Schizophrenia Linked to Early Death
Suicide, Cancer, Heart Disease Leading Causes of Death in Schizophrenics
WebMD News Archive
Schizophrenia Treatment and Breast Cancer
Although the excess in breast cancer deaths could be explained by delayed diagnosis and poorer access to or compliance with treatment, schizophrenia expert Donald C. Goff, MD, says there may be more going on.
Goff cites a 2002 study, which suggested a link between the use of dopamine-blocking drugs, including the antipsychotics used to treat schizophrenia, and an increased risk for breast cancer.
"This study raised questions about whether antipsychotics cause breast cancer," Goff tells WebMD. "The conclusion at the time was that there wasn't much evidence to support this."
Goff, who directs the schizophrenia program at Massachusetts General Hospital, says it has long been recognized that patients with schizophrenia are at risk for early death, but efforts to address this have generally targeted suicide prevention, smoking cessation, and heart disease.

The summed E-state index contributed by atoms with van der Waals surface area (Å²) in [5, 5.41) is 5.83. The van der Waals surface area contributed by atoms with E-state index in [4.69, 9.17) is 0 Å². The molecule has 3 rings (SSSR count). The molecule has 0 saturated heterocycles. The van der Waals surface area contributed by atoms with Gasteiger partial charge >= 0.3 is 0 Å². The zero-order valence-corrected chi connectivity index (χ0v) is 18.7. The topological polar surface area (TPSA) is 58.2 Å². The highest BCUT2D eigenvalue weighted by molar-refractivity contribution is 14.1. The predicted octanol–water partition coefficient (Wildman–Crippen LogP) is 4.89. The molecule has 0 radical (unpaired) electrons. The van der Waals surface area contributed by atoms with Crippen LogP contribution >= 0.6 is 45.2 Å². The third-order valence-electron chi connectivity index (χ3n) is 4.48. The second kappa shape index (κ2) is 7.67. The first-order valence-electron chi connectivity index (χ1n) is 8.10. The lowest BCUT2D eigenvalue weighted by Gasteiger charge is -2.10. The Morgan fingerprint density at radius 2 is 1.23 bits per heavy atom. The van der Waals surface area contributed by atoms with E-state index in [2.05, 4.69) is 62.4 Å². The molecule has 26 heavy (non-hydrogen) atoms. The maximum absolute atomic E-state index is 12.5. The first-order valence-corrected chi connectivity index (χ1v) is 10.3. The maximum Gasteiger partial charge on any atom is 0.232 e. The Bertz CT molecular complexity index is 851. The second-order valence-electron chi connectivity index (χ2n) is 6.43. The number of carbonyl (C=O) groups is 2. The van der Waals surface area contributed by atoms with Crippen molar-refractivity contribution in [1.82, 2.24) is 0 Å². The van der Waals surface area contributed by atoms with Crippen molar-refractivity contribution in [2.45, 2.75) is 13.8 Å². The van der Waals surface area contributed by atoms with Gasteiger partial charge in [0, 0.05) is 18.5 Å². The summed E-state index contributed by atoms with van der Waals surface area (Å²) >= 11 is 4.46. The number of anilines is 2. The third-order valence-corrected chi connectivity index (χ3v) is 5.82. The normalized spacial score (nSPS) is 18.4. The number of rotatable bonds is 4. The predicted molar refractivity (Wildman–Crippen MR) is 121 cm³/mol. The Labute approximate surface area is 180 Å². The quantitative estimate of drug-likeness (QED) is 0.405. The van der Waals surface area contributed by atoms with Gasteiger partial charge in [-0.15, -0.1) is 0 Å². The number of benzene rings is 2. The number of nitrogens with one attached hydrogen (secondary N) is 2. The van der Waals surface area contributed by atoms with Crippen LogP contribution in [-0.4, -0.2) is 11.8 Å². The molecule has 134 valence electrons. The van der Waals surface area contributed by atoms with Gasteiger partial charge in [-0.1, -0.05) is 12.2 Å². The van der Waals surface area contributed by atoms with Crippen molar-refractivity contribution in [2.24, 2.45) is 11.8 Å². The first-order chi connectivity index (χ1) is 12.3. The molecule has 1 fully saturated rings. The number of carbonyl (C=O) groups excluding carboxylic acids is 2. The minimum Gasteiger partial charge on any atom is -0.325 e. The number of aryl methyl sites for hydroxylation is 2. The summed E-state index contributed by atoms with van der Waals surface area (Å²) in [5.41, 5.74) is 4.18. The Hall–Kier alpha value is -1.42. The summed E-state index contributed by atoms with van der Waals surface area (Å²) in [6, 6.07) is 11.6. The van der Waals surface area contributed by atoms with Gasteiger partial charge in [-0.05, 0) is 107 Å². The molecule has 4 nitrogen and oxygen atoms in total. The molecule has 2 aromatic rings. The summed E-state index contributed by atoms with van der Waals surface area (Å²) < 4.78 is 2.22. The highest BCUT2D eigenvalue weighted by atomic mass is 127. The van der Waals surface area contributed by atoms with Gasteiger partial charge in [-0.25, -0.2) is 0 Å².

Gregory Dalack, MD, tells WebMD that the psychiatric community is increasingly recognizing the need to integrate primary care interventions into psychiatric practice.
Dalack is interim chair of the department of psychiatry at the University of Michigan Health System.
"These patients are vulnerable," he says. "They are high risk, and yet we are not doing the basic things for them that we do for other high-risk populations."
Because so many mentally ill patients do not have primary care doctors, psychiatrists are increasingly doing things like weighing patients, taking waist circumference measurements, and discussing smoking cessation and exercise, he says.
"But it is hard to talk about exercise with a patient who is worried about paying the rent or putting food on the table," he says, adding that a focus of health care reform should be better integration of primary and mental health care.